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Pulitzer Prize

More than 2,400 entries are submitted each year in the Pulitzer Prize competitions, and only 21 awards are normally made. The awards are the culmination of a year-long process that begins early in the year with the appointment of 102 distinguished judges who serve on 20 separate juries and are asked to make three nominations in each of the 21 categories. For more info see: http://www.pulitzer.org

ON THE TOWN… with Chip Deffaa …. October 28nd, 2018

October 28, 2018

The generous spirit of Jonathan Larson (1960-1996) certainly was felt in New York's great supper club, Feinstein's/54 Below, the night I went to see The Jonathan Larson Project (which filled the club for a dozen performances in six nights, with different guest-stars each night). It did my soul good to be there. [more]

The Heidi Chronicles

March 22, 2015

The maternal ending was considered problematical in 1988, but seems less of a copout in 2015. In fact, the feminist thrust of the play has also dulled in the ensuing decades, making Ms. Wasserstein’s play far less effective as an instructive tool. " The Heidi Chronicles" has always been weighed down by too much polemic passed off as drama. What keeps this production afloat now is the incredible filigreed and witty lines that so quickly delineate each character’s foibles and feelings. [more]

Edward Albee’s A Delicate Balance

January 27, 2015

Although the play is written in the retro form of upper middle class drawing room comedy, it has a serious message and theme. The fear or terror that Edna (Higgins) and Harry (Balaban) bring to the home of Agnes (Close) and Tobias (Lithgow) is that which all people have to deal with: loneliness, abandonment, illness, ageing, death. When asked what one of his plays was about, Harold Pinter, a playwright with a similar sensibility to Albee, declared, “The weasel under the cocktail cabinet.” On a surface level, this flippant remark appears meaningless, but on deeper level it means the hidden fears that lurk in the dark corners of our lives to which we avoid giving a name. This also sums up the theme of Albee’s play which is couched in difficult set pieces and elliptical dialogue. [more]

Disgraced

November 3, 2014

That such a devastating scramble of lives can happen in as handsome a setting as John Lee Beatty, magic set designer, manages to evoke, heightens the irony of what takes place there. The rest of the superb production is of equal caliber: Jennifer Von Mayrhauser's so right costuming, Kenneth Posner's so apt lighting, Jill BC Cu Boff's sound. But is this who we are? Where do we go from here? You don't want to miss Disgraced. How are you going to know what the title means? [more]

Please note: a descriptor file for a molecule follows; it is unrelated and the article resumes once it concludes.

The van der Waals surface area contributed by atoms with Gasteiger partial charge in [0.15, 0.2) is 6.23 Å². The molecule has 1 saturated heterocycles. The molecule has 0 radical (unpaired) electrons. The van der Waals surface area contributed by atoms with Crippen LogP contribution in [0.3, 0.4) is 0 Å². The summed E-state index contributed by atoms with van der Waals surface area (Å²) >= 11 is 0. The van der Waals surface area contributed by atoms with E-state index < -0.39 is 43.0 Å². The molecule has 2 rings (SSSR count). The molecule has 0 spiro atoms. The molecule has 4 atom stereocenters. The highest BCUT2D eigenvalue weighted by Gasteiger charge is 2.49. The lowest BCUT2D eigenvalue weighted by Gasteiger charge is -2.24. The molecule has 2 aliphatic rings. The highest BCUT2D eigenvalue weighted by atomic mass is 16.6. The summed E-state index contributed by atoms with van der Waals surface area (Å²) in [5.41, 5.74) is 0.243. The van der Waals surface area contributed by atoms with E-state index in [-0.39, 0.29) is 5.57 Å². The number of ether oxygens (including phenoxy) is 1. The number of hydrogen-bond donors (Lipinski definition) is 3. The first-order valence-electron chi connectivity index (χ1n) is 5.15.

You Can’t Take It with You

October 17, 2014

This new production of "You Can't Take It with You" proves that not only has the comedy passed the test of time, it also remains a wonderful evening in the theater. It may be set in the 1930's but America in 2014 needs to hear its message all over again. And it is still joyful and uproarious as it shows up real human foibles of which people are still prone. [more]

The Country House

October 14, 2014

"The Country House" is an old-fashioned drawing room comedy about theater and film people inspired by the plays of Anton Chekhov. From Donald Margulies whose track record includes "Time Stands Still," "Brooklyn Boy," "Sight Unseen," "Dinner with Friends" and "Collected Stories," we have come to expect something more emotionally satisfying. Blythe Danner, Daniel Sunjata, David Rasche and cast are good company but do not make a very convincing case for this new play [more]

The City of Conversation

May 21, 2014

The City of Conversation is very rewarding theater whatever your political persuasion may be. The use of the social and political climate of the last 30 years is astutely delineated and always part of the fabric of the play, rather than a history lesson. [more]

A Loss of Roses

May 16, 2014

While Dan Wackerman's production is always absorbing, the muddled psychology in the script and the debatable choices made by the actors keep the play from joining Inge's more important major plays. [more]

Act One

May 5, 2014

James Lapine's stage adaptation of Moss Hart's celebrated autobiography of his early years, Act One, is a bit unwieldy at under three hours in length as it does contain so many characters and incidents. However, like an absorbing mini-series you have lived with over a period of time, you will be sorry when it is over. [more]

The Substance of Fire

May 5, 2014

Time has caught up with Jon Robin Baitz’s 1991 play and bankrupting one’s company over issues of integrity no longer seems quite admirable. Jon Robin Baitz writes literate, thoughtful plays like his 2012 Pulitzer Prize finalist, Other Desert Cities. However, like the revival last fall of his earliest play The Film Society showed, plays may date badly or their attitudes become artifacts of another generation. [more]